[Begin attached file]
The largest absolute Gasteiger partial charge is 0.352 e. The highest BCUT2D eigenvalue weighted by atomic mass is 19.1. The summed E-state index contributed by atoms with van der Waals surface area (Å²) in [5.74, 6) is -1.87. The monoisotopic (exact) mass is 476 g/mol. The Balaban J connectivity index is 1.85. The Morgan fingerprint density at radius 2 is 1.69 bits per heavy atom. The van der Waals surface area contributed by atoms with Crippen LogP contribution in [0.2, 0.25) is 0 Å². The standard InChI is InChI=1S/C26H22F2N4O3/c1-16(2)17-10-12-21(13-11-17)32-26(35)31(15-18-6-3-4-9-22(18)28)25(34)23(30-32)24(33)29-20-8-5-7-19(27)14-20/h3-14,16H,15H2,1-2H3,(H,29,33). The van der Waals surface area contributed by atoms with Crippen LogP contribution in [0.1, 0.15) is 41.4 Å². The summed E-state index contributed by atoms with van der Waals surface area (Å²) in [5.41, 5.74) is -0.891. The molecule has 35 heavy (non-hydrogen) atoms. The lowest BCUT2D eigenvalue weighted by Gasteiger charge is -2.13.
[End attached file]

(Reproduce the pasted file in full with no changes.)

The largest absolute Gasteiger partial charge is 0.352 e. The highest BCUT2D eigenvalue weighted by atomic mass is 19.1. The summed E-state index contributed by atoms with van der Waals surface area (Å²) in [5.74, 6) is -1.87. The monoisotopic (exact) mass is 476 g/mol. The Balaban J connectivity index is 1.85. The Morgan fingerprint density at radius 2 is 1.69 bits per heavy atom. The van der Waals surface area contributed by atoms with Crippen LogP contribution in [0.2, 0.25) is 0 Å². The standard InChI is InChI=1S/C26H22F2N4O3/c1-16(2)17-10-12-21(13-11-17)32-26(35)31(15-18-6-3-4-9-22(18)28)25(34)23(30-32)24(33)29-20-8-5-7-19(27)14-20/h3-14,16H,15H2,1-2H3,(H,29,33). The van der Waals surface area contributed by atoms with Crippen LogP contribution in [0.1, 0.15) is 41.4 Å². The summed E-state index contributed by atoms with van der Waals surface area (Å²) in [5.41, 5.74) is -0.891. The molecule has 35 heavy (non-hydrogen) atoms. The lowest BCUT2D eigenvalue weighted by Gasteiger charge is -2.13.